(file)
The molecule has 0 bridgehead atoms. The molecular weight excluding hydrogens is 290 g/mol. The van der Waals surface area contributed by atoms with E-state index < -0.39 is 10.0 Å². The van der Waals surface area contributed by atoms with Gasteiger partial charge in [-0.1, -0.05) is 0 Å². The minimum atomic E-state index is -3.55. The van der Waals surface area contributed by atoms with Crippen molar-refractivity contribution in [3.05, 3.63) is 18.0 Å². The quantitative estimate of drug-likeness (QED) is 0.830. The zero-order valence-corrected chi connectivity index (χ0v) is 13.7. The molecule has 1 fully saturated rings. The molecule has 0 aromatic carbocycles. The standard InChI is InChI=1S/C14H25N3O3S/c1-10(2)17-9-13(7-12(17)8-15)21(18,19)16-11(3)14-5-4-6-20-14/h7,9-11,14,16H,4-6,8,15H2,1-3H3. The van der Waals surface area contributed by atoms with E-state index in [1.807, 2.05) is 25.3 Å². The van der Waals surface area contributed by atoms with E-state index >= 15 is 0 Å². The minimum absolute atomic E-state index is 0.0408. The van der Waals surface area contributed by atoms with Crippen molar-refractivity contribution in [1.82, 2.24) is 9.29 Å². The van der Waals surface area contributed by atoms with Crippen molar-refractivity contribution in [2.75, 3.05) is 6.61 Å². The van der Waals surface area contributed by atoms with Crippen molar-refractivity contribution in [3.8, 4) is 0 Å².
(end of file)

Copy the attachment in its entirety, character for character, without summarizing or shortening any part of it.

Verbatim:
The molecule has 0 bridgehead atoms. The molecular weight excluding hydrogens is 290 g/mol. The van der Waals surface area contributed by atoms with E-state index < -0.39 is 10.0 Å². The van der Waals surface area contributed by atoms with Gasteiger partial charge in [-0.1, -0.05) is 0 Å². The minimum atomic E-state index is -3.55. The van der Waals surface area contributed by atoms with Crippen molar-refractivity contribution in [3.05, 3.63) is 18.0 Å². The quantitative estimate of drug-likeness (QED) is 0.830. The zero-order valence-corrected chi connectivity index (χ0v) is 13.7. The molecule has 1 fully saturated rings. The molecule has 0 aromatic carbocycles. The standard InChI is InChI=1S/C14H25N3O3S/c1-10(2)17-9-13(7-12(17)8-15)21(18,19)16-11(3)14-5-4-6-20-14/h7,9-11,14,16H,4-6,8,15H2,1-3H3. The van der Waals surface area contributed by atoms with E-state index in [1.807, 2.05) is 25.3 Å². The van der Waals surface area contributed by atoms with E-state index >= 15 is 0 Å². The minimum absolute atomic E-state index is 0.0408. The van der Waals surface area contributed by atoms with Crippen molar-refractivity contribution in [1.82, 2.24) is 9.29 Å². The van der Waals surface area contributed by atoms with Crippen molar-refractivity contribution in [2.75, 3.05) is 6.61 Å². The van der Waals surface area contributed by atoms with Crippen molar-refractivity contribution in [3.8, 4) is 0 Å².